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Photo by Irene Fertik, USC News Service. Copyright 1994, USC
|Born||Jonathan Bruce Postel|
August 6, 1943
|Known for||Request for Comment|
Jonathan Bruce Postel (pronounced /pəˈstɛl/; August 6, 1943 – October 16, 1998) made many significant contributions to the development of the Internet, particularly with respect to standards. He is known principally for being the Editor of the Request for Comment (RFC) document series, and for administering the Internet Assigned Numbers Authority until his death. The Internet Society's Postel Award is named in his honor, as is the Postel Center at Information Sciences Institute. His obituary was written by Vint Cerf and published as RFC 2468 in remembrance of Postel and his work.
Postel attended UCLA where he earned his B.S. (1966) as well as his M.A (1968) in Engineering. Attending UCLA, he completed his Ph.D. in Computer Science in 1974.
Postel was the RFC Editor from 1969 until his death, and wrote and edited many important RFCs, including RFCs 791-793, which define the basic protocols of the Internet protocol suite, and RFC 2223, Instructions to RFC Authors. He wrote or co-authored more than 200 RFCs.
Postel served on the Internet Architecture Board and its predecessors for many years. He was the Director of the names and number assignment clearinghouse, the Internet Assigned Numbers Authority (IANA), from its inception. He was the first member of the Internet Society, and was on the Board of Trustees of the Internet Society. He was the original and long-time .us Top-Level Domain administrator. He also managed the Los Nettos Network.
All of the above were part-time activities he assumed in conjunction with his primary position as Director of the Computer Networks Division ("Division 7") of the Information Sciences Institute at the University of Southern California.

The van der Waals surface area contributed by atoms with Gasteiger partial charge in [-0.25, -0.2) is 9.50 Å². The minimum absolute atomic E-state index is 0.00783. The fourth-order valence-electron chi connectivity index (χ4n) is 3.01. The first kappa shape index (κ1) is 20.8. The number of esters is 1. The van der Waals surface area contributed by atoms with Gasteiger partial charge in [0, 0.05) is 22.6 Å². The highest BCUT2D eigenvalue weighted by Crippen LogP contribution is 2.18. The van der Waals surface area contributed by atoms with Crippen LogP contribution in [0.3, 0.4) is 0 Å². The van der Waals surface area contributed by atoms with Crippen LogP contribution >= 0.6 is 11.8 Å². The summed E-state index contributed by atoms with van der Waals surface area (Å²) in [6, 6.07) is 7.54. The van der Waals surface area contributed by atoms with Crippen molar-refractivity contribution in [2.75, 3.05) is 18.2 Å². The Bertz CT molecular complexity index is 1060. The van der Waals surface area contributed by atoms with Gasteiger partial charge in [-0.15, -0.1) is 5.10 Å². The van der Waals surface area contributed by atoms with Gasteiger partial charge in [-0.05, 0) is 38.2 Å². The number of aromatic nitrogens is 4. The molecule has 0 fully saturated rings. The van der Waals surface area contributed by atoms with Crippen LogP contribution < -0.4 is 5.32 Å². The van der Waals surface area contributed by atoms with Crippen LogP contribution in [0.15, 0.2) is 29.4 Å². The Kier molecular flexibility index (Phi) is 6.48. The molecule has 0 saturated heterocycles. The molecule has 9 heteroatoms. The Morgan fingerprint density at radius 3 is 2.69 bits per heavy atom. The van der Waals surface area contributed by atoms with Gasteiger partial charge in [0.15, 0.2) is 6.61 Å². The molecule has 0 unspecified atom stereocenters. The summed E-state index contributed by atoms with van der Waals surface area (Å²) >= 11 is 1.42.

The US takeover of the DNS Root Authority
On January 28, 1998, Postel, on his own authority, emailed eight of the twelve operators of Internet's regional root nameservers and instructed them to change the root zone server from then SAIC subsidiary Network Solutions (NSI)'s A.ROOT-SERVERS.NET. (18.104.22.168) to DNSROOT.IANA.ORG (22.214.171.124). The operators complied with Postel's instructions, thus dividing control of Internet naming between IANA and the four remaining U.S. Government roots at NASA, the .mil server, BRL and NSI. He soon received a telephone call from a furious Ira Magaziner, President Clinton's senior science advisor, who instructed him to undo this change - which he did. Within a week, the US NTIA issued its "Green Paper" asserting the US government's definitive authority over the Internet DNS root zone.
The significance of Jon Postel's contributions to building the Internet, both technical and personal, were such that a memorial recollection of his life forms part of the core technical literature sequence of the Internet in the form of RFC 2468 "I Remember IANA", written by Vinton Cerf. (This is no trivial thing given that between 1969 and February 2002, only 3,240 RFCs were published.)
Perhaps his most famous legacy is from RFC 793, which includes a Robustness Principle which is often quoted as "Postel's Law": "be conservative in what you do, be liberal in what you accept from others" (often reworded as "be conservative in what you send, liberal in what you accept").
- History of the Internet
- Computer Networks: The Heralds of Resource Sharing (1972 documentary w/Postel cameo)
- STD 8
- Jonathan B. Postel Service Award
- ↑ Home page
- ↑ Biography
- ↑ USC/ISI Computer Networks Division ("Div 7")
- ↑ IANA
- ↑ RFC-Editor
- ↑ Remembering Jonathan B. Postel at the Postel Center
- ↑ In Memory of Jon Postel at the Internet Society
- ↑ Jonathan B. Postel 1943–1998
- ↑ About the Postel Award
- ↑ The Postel Center
- ↑ Los Nettos
- ↑ 'God of the Internet' is dead
- ↑ Domain Name Handbook
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